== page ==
I also note that christians don’t always agree with other christians (this is also true of scientists). I think this is normal and perfectly healthy. By axiom 1, if there is a God who created everything, and nobody knows everything, it follows that nobody fully knows God. In other words, if God created everything, he/she/it cannot fit inside a box (or book) small enough to be fully understood by human thought.

My recipe for pleasant disagreements

Sifting through my memories, I have identified 4 ingredients that I think foster pleasant disagreements. As usual, these ideas stem from my experience (so far) and may not apply to everyone. As with cookbooks, feel free to experiment, substitute ingredients and improve as you see fit to make it your own. I also note that these ideas easily apply to any discussion on a contentious issue.

First ingredient: humility

One thing that both scientists and christians usually agree on is that there are facts and truth. Since nobody knows everything, it is possible others may know something I don’t know. In fact, I know others know many things I don’t know as I learn from others daily. While it is unproductive to argue about a fact, it is perfectly reasonable for two people to hold contradictory opinions based on their separate knowledge, experience and interpretation/thought process. So even when disagreeing, one may learn something from the other person’s viewpoint.

Second ingredient: stick to the arguments

… or “don’t make it personal.” In other words, if you disagree, offer a valid counter-argument or simply say why you disagree. I think it is common practice to discredit witnesses in court in order to invalidate their testimony, but a discussion isn’t a trial or a debate to be won. In my previous post, I highlighted that many arguments against scientists of faith are logical fallacies, these should be avoided.

Furthermore, assuming someone needs rescuing, is brainwashed, immature or stupid sets up a false hierarchy where one person feels that somehow their thought process is superior. A conversation is moot under such patronising assumptions.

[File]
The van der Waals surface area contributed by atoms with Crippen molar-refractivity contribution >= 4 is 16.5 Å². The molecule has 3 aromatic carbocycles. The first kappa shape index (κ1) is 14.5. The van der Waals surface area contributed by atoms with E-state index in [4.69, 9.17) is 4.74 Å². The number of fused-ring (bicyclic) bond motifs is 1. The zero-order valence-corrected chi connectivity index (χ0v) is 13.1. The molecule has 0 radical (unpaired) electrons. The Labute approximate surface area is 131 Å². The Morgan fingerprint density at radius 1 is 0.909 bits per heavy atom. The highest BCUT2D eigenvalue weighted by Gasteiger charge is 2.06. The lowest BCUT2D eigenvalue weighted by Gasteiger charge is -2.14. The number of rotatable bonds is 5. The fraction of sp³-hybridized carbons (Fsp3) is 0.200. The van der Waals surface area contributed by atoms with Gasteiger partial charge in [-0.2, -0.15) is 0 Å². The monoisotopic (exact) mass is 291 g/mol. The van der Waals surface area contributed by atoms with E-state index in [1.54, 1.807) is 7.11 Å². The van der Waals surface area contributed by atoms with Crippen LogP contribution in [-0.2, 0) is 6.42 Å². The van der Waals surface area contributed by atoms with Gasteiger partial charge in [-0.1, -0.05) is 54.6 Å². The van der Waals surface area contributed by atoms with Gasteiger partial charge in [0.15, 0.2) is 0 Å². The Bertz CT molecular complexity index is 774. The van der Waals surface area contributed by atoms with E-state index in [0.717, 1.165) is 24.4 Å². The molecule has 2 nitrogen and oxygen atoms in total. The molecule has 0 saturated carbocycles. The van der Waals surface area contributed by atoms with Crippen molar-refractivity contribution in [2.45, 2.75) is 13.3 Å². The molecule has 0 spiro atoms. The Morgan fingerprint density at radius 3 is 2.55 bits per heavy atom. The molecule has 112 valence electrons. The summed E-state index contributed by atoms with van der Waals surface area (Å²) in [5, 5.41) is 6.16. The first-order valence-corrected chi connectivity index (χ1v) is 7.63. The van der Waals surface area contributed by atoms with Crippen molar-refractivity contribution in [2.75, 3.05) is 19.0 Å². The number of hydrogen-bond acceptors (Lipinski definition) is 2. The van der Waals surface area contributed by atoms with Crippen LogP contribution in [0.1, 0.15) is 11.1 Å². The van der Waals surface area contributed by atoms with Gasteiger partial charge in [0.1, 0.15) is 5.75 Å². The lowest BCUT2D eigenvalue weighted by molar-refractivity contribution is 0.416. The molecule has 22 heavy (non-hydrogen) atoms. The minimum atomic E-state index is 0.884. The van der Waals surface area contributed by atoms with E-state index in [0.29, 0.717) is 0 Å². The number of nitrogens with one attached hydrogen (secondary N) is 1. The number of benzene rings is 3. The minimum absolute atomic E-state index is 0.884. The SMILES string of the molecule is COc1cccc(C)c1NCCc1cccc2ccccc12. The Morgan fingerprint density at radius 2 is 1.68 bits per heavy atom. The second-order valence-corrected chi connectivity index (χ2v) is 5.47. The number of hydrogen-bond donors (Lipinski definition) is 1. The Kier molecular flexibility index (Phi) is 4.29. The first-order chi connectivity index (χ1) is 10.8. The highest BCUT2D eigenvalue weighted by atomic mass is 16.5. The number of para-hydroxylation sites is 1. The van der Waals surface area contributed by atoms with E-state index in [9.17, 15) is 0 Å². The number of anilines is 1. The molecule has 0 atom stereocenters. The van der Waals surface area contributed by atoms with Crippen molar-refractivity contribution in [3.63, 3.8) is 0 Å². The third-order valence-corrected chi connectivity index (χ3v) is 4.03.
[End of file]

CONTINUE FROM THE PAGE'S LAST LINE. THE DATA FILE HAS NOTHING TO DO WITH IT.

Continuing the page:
Third ingredient: embrace the tension

As a young christian, a fellow believer once explained to me that the bible is full of grey areas. Many years later, I am still unpacking the multiple layers of this very wise statement. Likewise, for most of life’s problems, there isn’t a simple right or wrong answer; there is a spectrum of grey possibilities. The same is true with worldviews: there is sometimes no way to determine which (if any) is right, yet we all believe our own is somehow better. What’s more, people evolve. The same approach may work one day, but not the next day (those of you reading this who have raised children know exactly what I mean). I have learned to embrace the grey areas of life as opportunities for growth.

Fourth ingredient: empathy

Pleasant disagreements for me have usually involved (care)full listening, a willingness to see the matter from each other’s perspective and open acknowledgement of the other’s thought process. We don’t necessarily agree with every decision that has led to a given conclusion, but it is helpful to retrace the logic behind it. Simple affirmations like: “I hear you” or “I get it” validate the other’s experience. This usually leaves room to respectfully explore other possibilities together. I found statements like “have you thought of…” or “what if…” are good ways to open up respectful discussions.